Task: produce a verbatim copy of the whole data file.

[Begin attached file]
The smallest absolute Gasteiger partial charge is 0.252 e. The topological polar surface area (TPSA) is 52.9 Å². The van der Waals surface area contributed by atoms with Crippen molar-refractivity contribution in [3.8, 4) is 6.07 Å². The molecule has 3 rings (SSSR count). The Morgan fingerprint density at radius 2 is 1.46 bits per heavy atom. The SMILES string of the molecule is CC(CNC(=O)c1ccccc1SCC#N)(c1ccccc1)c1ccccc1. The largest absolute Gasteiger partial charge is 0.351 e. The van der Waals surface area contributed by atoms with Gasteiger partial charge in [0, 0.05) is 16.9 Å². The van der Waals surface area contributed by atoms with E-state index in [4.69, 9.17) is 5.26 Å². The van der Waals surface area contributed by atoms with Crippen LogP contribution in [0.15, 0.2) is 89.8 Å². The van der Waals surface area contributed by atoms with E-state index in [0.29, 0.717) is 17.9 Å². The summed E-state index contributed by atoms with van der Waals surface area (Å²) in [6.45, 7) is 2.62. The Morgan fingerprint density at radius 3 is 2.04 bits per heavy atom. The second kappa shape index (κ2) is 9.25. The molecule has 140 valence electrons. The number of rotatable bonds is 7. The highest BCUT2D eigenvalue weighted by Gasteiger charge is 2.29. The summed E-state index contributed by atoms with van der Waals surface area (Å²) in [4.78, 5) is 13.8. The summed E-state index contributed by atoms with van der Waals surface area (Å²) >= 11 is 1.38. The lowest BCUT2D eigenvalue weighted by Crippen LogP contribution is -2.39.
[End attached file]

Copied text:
The smallest absolute Gasteiger partial charge is 0.252 e. The topological polar surface area (TPSA) is 52.9 Å². The van der Waals surface area contributed by atoms with Crippen molar-refractivity contribution in [3.8, 4) is 6.07 Å². The molecule has 3 rings (SSSR count). The Morgan fingerprint density at radius 2 is 1.46 bits per heavy atom. The SMILES string of the molecule is CC(CNC(=O)c1ccccc1SCC#N)(c1ccccc1)c1ccccc1. The largest absolute Gasteiger partial charge is 0.351 e. The van der Waals surface area contributed by atoms with Gasteiger partial charge in [0, 0.05) is 16.9 Å². The van der Waals surface area contributed by atoms with E-state index in [4.69, 9.17) is 5.26 Å². The van der Waals surface area contributed by atoms with Crippen LogP contribution in [0.15, 0.2) is 89.8 Å². The van der Waals surface area contributed by atoms with E-state index in [0.29, 0.717) is 17.9 Å². The summed E-state index contributed by atoms with van der Waals surface area (Å²) in [6.45, 7) is 2.62. The Morgan fingerprint density at radius 3 is 2.04 bits per heavy atom. The second kappa shape index (κ2) is 9.25. The molecule has 140 valence electrons. The number of rotatable bonds is 7. The highest BCUT2D eigenvalue weighted by Gasteiger charge is 2.29. The summed E-state index contributed by atoms with van der Waals surface area (Å²) in [4.78, 5) is 13.8. The summed E-state index contributed by atoms with van der Waals surface area (Å²) >= 11 is 1.38. The lowest BCUT2D eigenvalue weighted by Crippen LogP contribution is -2.39.